With lower bandwidth, Disney+ opens streaming service in UK, Ireland, 5 other European countries, France to come online April 7

Disney+, the streaming service from the Walt Disney Company, has been rapidly ramping up in the last several weeks. But while some of that expansion has seen some hiccups, other regions are basically on track. Today, as expected, Disney announced that it is officially launching in the UK, Ireland, Germany, Italy, Spain, Austria, and Switzerland; it also reconfirmed the delayed debut in France will be coming online on April 7.

Seven is the operative number here, it seems: it’s the largest multi-country launch so far for the service.

“Launching in seven markets simultaneously marks a new milestone for Disney+,“ said Kevin Mayer, Chairman of Walt Disney Direct-to-Consumer & International, in a statement. “As the streaming home for Disney, Marvel, Pixar, Star Wars, and National Geographic, Disney+ delivers high-quality, optimistic storytelling that fans expect from our brands, now available broadly, conveniently, and permanently on Disney+. We humbly hope that this service can bring some much-needed moments of respite for families during these difficult times.”

Pricing is £5.99/€6.99 per month, or £59.99/€69.99 for an annual subscription. Belgium, the Nordics, and Portugal, will follow in summer 2020.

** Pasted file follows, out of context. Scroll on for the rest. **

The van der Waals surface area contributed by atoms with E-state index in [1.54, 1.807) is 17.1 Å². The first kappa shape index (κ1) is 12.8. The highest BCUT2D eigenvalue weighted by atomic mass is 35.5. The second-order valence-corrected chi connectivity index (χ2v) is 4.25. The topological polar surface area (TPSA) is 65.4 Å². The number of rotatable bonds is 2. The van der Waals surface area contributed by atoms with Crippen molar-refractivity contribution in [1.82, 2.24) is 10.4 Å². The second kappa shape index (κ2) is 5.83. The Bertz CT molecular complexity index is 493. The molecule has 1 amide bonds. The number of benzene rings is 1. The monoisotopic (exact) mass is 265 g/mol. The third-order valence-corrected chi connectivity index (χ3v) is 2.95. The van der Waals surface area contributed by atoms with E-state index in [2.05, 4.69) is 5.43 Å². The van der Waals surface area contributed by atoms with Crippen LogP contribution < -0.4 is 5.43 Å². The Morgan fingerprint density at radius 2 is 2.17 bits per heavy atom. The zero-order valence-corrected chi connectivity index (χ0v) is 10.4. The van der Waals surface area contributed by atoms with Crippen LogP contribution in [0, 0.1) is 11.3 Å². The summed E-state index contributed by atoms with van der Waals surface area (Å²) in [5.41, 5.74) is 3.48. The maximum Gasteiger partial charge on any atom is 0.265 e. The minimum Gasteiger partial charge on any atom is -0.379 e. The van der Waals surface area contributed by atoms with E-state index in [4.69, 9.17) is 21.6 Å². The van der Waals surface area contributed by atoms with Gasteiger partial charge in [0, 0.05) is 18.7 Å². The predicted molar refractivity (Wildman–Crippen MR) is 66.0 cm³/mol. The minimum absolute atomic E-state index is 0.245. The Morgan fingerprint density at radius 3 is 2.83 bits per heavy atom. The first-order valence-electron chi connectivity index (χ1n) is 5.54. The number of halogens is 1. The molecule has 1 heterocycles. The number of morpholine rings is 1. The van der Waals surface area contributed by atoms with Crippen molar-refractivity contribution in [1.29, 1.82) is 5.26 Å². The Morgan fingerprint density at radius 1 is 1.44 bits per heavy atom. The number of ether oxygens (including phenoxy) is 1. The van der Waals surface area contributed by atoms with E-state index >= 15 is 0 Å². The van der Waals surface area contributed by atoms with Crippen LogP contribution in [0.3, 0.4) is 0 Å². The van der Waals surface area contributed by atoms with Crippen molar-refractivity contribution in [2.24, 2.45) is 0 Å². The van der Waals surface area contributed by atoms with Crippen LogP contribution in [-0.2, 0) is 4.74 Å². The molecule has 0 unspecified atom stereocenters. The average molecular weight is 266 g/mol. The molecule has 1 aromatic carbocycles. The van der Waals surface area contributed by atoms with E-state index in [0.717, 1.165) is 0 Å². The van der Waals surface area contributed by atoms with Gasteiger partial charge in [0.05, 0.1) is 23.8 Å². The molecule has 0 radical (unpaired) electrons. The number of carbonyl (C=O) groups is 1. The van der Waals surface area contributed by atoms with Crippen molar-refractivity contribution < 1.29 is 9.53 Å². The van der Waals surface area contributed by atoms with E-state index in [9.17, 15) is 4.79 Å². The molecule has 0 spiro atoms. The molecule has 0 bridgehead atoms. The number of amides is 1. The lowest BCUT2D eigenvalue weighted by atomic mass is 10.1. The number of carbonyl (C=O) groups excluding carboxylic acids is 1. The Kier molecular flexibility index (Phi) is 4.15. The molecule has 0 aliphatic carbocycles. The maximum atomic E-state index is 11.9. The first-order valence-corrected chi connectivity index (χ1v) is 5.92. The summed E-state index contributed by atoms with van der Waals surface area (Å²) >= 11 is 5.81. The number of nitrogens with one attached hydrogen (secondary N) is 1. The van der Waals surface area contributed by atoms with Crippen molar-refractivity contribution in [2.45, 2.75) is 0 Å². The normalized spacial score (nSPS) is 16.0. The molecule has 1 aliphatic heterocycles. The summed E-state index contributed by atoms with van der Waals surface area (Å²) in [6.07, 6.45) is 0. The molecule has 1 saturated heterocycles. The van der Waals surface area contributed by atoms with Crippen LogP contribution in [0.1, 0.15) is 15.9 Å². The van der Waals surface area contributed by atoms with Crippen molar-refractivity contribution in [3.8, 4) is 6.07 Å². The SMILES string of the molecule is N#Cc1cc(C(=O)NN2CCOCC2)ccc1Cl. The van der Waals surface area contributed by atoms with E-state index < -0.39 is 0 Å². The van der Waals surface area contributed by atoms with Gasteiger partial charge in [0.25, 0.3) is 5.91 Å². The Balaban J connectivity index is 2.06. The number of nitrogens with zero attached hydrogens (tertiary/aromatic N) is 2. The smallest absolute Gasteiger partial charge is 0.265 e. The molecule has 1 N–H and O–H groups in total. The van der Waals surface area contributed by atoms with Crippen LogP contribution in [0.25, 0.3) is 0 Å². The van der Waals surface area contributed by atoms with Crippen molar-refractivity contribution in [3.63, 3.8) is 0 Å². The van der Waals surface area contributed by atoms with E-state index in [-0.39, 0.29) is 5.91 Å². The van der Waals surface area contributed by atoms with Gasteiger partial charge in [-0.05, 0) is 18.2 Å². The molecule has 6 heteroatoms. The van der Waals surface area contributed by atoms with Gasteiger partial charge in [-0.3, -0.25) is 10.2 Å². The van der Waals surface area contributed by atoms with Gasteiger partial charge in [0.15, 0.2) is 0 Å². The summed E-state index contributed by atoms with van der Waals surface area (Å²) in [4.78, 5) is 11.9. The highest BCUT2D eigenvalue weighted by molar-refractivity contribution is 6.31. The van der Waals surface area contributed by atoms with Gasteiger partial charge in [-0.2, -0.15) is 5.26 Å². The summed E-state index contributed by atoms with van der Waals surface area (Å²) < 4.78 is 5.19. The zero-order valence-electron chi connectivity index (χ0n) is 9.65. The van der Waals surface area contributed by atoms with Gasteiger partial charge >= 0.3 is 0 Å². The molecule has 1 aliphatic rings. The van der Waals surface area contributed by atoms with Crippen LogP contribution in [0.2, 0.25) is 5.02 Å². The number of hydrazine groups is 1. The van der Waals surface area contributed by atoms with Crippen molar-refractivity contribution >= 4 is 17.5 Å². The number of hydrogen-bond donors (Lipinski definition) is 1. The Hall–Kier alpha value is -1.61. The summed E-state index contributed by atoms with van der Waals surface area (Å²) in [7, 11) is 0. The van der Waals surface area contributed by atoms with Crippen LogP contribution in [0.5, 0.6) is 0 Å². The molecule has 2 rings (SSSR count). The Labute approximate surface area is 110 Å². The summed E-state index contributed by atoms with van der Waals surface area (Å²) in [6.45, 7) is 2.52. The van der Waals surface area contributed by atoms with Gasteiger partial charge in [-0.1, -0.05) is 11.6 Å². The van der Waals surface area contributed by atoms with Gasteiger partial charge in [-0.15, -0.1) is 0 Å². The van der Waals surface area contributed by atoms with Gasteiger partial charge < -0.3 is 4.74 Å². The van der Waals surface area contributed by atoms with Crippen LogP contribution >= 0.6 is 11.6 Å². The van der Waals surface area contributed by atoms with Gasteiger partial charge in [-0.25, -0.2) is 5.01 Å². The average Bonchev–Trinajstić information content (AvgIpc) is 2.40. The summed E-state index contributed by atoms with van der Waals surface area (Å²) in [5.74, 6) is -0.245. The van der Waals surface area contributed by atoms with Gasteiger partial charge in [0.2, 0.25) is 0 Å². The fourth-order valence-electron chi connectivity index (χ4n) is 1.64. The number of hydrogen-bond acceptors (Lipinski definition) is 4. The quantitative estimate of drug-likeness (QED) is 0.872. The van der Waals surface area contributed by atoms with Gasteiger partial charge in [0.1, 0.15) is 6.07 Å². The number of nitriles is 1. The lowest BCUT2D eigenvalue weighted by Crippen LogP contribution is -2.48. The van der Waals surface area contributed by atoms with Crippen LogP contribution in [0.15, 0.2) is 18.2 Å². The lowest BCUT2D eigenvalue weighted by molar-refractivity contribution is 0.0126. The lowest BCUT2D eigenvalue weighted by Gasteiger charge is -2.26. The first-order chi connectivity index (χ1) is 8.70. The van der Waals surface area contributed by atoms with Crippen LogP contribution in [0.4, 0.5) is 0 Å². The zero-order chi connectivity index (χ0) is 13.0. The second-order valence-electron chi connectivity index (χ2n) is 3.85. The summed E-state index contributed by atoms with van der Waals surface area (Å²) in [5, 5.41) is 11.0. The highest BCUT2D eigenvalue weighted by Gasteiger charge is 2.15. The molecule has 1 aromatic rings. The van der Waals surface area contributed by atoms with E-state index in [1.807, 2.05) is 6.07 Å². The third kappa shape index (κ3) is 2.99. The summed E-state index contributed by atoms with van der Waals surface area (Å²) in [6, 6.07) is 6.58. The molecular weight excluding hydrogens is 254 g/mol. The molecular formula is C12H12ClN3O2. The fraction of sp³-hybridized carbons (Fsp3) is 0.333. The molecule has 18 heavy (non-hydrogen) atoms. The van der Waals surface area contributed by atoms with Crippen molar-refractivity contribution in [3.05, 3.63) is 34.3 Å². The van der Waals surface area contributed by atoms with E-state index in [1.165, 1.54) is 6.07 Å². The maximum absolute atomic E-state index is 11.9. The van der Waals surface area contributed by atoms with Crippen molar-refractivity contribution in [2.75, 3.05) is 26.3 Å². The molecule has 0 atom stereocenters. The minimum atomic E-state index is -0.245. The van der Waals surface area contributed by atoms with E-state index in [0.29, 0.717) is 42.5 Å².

The service being rolled out will feature 26 Disney+ Originals plus an “extensive collection” of titles (some 500 films, 26 exclusive original movies and series and thousands of TV episodes to start with) from Disney, Pixar, Marvel, Star Wars, National Geographic, and other content producers owned by the entertainment giant, in what has been one of the boldest moves yet from a content company to go head-to-head with OTT streaming services like Netflix, Amazon and Apple.

The expansion of Disney+ has been caught a bit in the crossfire of world events. The new service is launching at what has become an unprecedented time for streaming: because of the coronavirus pandemic, a lot of of the world is being told to stay home.

That means huge demand for new services to entertain and distract people who are now sheltering in place. But it has also been putting a huge strain on broadband networks, and to be a responsible streamer (and to make sure quality is not too impacted), Disney confirmed (as it previously said it would) it would be launching the service with “lower overall bandwidth utilization by at least 25%.

Titles in the mix debuting today include “The Mandalorian” live-action Star Wars series; a live-action “Lady and the Tramp,” “High School Musical: The Musical: The Series,”; “The World According to Jeff Goldblum” docuseries from National Geographic; “Marvel’s Hero Project,” which celebrates extraordinary kids making a difference in their communities; “Encore!,” executive produced by the multi-talented Kristen Bell; “The Imagineering Story” a 6-part documentary from Emmy and Academy Award-nominated filmmaker Leslie Iwerks and animated short film collections “SparkShorts” and “Forky Asks A Question” from Pixar Animation Studios.

Some 600 episodes of “The Simpsons” is also included (with the latest season 31 coming later this year).